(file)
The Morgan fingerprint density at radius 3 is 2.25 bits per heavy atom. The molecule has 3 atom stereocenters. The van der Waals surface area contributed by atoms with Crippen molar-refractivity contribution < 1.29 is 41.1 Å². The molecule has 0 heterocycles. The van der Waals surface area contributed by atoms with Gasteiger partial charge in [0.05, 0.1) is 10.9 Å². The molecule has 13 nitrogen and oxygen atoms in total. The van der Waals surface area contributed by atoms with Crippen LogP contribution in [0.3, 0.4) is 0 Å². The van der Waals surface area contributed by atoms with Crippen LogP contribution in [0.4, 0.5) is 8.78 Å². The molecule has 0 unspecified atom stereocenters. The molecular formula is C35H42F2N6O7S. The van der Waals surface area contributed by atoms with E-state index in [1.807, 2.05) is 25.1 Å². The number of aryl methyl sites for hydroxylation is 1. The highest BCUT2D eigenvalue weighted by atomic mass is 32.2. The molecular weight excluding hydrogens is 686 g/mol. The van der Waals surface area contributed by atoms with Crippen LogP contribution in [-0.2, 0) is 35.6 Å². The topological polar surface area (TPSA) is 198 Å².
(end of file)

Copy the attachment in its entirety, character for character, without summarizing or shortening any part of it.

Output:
The Morgan fingerprint density at radius 3 is 2.25 bits per heavy atom. The molecule has 3 atom stereocenters. The van der Waals surface area contributed by atoms with Crippen molar-refractivity contribution < 1.29 is 41.1 Å². The molecule has 0 heterocycles. The van der Waals surface area contributed by atoms with Gasteiger partial charge in [0.05, 0.1) is 10.9 Å². The molecule has 13 nitrogen and oxygen atoms in total. The van der Waals surface area contributed by atoms with Crippen LogP contribution in [0.3, 0.4) is 0 Å². The van der Waals surface area contributed by atoms with Crippen LogP contribution in [0.4, 0.5) is 8.78 Å². The molecule has 0 unspecified atom stereocenters. The molecular formula is C35H42F2N6O7S. The van der Waals surface area contributed by atoms with E-state index in [1.807, 2.05) is 25.1 Å². The number of aryl methyl sites for hydroxylation is 1. The highest BCUT2D eigenvalue weighted by atomic mass is 32.2. The molecular weight excluding hydrogens is 686 g/mol. The van der Waals surface area contributed by atoms with Crippen LogP contribution in [-0.2, 0) is 35.6 Å². The topological polar surface area (TPSA) is 198 Å².